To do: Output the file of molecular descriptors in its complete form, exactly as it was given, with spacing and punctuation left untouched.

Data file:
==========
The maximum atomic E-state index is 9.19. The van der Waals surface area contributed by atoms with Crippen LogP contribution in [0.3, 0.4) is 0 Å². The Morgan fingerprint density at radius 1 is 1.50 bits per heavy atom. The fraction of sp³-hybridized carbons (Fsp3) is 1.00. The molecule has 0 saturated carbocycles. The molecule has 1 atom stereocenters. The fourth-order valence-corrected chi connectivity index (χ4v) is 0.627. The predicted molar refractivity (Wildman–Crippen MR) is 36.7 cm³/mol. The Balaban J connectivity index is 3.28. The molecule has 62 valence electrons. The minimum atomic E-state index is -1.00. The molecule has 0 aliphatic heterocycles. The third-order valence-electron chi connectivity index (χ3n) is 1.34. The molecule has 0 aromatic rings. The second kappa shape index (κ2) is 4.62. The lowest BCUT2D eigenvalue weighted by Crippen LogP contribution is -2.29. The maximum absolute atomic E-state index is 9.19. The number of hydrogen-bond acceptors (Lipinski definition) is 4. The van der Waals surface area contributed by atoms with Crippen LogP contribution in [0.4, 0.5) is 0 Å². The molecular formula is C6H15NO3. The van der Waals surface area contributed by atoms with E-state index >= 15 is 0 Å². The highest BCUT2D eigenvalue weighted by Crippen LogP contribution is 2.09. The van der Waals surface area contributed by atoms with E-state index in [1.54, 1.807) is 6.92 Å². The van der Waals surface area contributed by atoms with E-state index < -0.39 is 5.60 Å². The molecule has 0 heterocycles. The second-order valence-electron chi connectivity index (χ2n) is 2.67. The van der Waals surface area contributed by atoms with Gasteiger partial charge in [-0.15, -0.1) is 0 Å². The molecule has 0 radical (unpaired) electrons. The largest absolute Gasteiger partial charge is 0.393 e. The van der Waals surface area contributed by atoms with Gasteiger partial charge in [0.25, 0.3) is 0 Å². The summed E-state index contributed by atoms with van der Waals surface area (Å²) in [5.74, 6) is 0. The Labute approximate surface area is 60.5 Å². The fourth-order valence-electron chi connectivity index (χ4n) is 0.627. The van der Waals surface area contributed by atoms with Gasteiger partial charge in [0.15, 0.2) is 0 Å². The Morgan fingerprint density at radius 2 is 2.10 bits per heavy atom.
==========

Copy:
The maximum atomic E-state index is 9.19. The van der Waals surface area contributed by atoms with Crippen LogP contribution in [0.3, 0.4) is 0 Å². The Morgan fingerprint density at radius 1 is 1.50 bits per heavy atom. The fraction of sp³-hybridized carbons (Fsp3) is 1.00. The molecule has 0 saturated carbocycles. The molecule has 1 atom stereocenters. The fourth-order valence-corrected chi connectivity index (χ4v) is 0.627. The predicted molar refractivity (Wildman–Crippen MR) is 36.7 cm³/mol. The Balaban J connectivity index is 3.28. The molecule has 62 valence electrons. The minimum atomic E-state index is -1.00. The molecule has 0 aliphatic heterocycles. The third-order valence-electron chi connectivity index (χ3n) is 1.34. The molecule has 0 aromatic rings. The second kappa shape index (κ2) is 4.62. The lowest BCUT2D eigenvalue weighted by Crippen LogP contribution is -2.29. The maximum absolute atomic E-state index is 9.19. The number of hydrogen-bond acceptors (Lipinski definition) is 4. The van der Waals surface area contributed by atoms with Crippen LogP contribution in [0.4, 0.5) is 0 Å². The molecular formula is C6H15NO3. The van der Waals surface area contributed by atoms with E-state index >= 15 is 0 Å². The highest BCUT2D eigenvalue weighted by Crippen LogP contribution is 2.09. The van der Waals surface area contributed by atoms with E-state index in [1.54, 1.807) is 6.92 Å². The van der Waals surface area contributed by atoms with E-state index < -0.39 is 5.60 Å². The molecule has 0 heterocycles. The second-order valence-electron chi connectivity index (χ2n) is 2.67. The van der Waals surface area contributed by atoms with Gasteiger partial charge in [-0.15, -0.1) is 0 Å². The molecule has 0 radical (unpaired) electrons. The largest absolute Gasteiger partial charge is 0.393 e. The van der Waals surface area contributed by atoms with Gasteiger partial charge in [0.25, 0.3) is 0 Å². The summed E-state index contributed by atoms with van der Waals surface area (Å²) in [5.74, 6) is 0. The Labute approximate surface area is 60.5 Å². The fourth-order valence-electron chi connectivity index (χ4n) is 0.627. The van der Waals surface area contributed by atoms with Gasteiger partial charge in [0.15, 0.2) is 0 Å². The Morgan fingerprint density at radius 2 is 2.10 bits per heavy atom.